Quality of Life
Annual Report 2015 Economic Development
Dear citizens: As you will see in this report, the City of Manhattan is flying high after a successful 2015. We opened the first phase of the terminal expansion project at Manhattan Regional Airport and saw record enplanements in spite of the ongoing construction. The new terminal focuses on enhanced services with a passenger boarding bridge and plenty of room to grow. The second phase of the expansion is well underway.
City Manager Ron R. Fehr
Streets and parks were frequent conversation topics in the community this year. Near the end of 2015, we formed a steering committee of neighborhood representatives and stakeholders to investigate the best way to fund street maintenance in the future. This is likely to result in a ballot initiative in 2016 to allow Manhattan voters to weigh in on the issue. We also furthered many plans for parks through conversation, design and construction. Anneberg Parkâ€™s sports fields are receiving much needed rejuvenation with installation of synthetic surfaces for soccer and baseball/ softball and new sports lighting. The Strategic Facility Improvement Plan launched a feasibility study with emphasis on improved indoor gym space and other amenities; and we annexed a new 80-acre park in the Lee Mill Heights area that will help provide future outdoor recreation space in the southwest part of the city. We continue to support the infrastructure and growth needs in the North Campus Corridor. Construction is underway at the National Bio and Agro-Defense Facility, and Kansas State University is moving ahead with plans to develop public-private partnership opportunities in the corridor. The City is working through design plans for infrastructure improvements in the area that will help KSU achieve its goals for the corridor and advance its goal to be a Top 50 research university. The City of Manhattan is committed to providing quality services and facilities to help everyone be successful. I am thankful to our employees for all their extra efforts and events to â€œgive backâ€? to the community, such as United Way, Project Manhattan for the Flint Hills Breadbasket or blood donations for the Red Cross, to name a few. The significant activity and growth happening in and around Manhattan make our community a great place to live, learn, work and play.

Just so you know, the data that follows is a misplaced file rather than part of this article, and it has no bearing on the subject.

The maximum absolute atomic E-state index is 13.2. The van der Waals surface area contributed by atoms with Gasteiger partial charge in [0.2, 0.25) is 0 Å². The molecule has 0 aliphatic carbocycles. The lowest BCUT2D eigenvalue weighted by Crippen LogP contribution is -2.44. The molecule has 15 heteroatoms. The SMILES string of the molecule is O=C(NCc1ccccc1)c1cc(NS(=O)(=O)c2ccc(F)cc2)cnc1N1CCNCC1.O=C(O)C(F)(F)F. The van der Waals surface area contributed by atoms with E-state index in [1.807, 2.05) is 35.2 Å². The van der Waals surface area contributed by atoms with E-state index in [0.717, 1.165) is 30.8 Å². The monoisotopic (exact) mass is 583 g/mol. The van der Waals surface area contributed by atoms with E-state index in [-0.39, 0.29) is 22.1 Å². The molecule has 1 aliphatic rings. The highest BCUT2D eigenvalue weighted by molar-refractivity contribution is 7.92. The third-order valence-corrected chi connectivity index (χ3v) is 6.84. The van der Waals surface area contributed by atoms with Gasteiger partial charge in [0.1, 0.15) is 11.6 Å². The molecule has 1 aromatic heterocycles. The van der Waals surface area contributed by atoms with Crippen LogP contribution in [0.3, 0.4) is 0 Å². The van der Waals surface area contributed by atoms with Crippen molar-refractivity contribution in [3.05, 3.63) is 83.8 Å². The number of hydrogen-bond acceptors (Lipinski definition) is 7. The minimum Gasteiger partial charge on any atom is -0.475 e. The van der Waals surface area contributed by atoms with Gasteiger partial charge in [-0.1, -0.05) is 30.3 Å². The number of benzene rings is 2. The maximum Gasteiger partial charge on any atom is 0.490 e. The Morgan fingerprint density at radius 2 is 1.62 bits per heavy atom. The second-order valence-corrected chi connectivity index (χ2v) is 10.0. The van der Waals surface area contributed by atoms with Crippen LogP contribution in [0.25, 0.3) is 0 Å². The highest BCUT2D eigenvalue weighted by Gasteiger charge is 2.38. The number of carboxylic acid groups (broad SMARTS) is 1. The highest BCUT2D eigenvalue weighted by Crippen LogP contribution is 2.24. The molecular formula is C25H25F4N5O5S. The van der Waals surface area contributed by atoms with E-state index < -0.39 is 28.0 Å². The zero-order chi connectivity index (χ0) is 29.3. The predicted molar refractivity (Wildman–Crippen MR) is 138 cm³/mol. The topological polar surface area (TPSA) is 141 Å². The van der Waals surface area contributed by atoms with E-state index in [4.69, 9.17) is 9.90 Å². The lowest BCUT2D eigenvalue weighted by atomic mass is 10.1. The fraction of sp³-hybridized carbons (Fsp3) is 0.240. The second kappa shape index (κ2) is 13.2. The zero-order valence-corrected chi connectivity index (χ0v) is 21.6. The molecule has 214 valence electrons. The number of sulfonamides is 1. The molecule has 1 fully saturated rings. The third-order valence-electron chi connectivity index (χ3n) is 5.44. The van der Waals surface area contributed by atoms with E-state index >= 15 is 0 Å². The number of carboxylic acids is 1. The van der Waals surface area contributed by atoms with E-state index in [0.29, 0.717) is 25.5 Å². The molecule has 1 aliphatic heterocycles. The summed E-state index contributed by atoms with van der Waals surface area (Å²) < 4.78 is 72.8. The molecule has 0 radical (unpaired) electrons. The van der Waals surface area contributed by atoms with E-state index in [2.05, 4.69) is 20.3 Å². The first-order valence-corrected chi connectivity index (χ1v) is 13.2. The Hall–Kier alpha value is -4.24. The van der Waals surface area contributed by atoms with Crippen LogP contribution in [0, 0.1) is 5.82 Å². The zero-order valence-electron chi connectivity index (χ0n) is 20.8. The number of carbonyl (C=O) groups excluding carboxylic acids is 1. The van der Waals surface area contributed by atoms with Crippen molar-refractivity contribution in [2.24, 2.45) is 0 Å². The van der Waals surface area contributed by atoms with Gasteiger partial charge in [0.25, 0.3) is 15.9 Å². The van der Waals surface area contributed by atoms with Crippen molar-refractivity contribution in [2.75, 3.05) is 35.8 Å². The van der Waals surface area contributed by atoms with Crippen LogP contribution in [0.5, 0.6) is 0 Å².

Table of Contents Governing Body ..................................................... Quality of Life ........................................................... Future Growth .......................................................... Economic Development .............................. Infrastructure ............................................................ Revenues & Expenses ....................................
3 4 6 8 10 11
Governing Body Mayor Karen McCulloh
Mayor Pro Tem Usha Reddi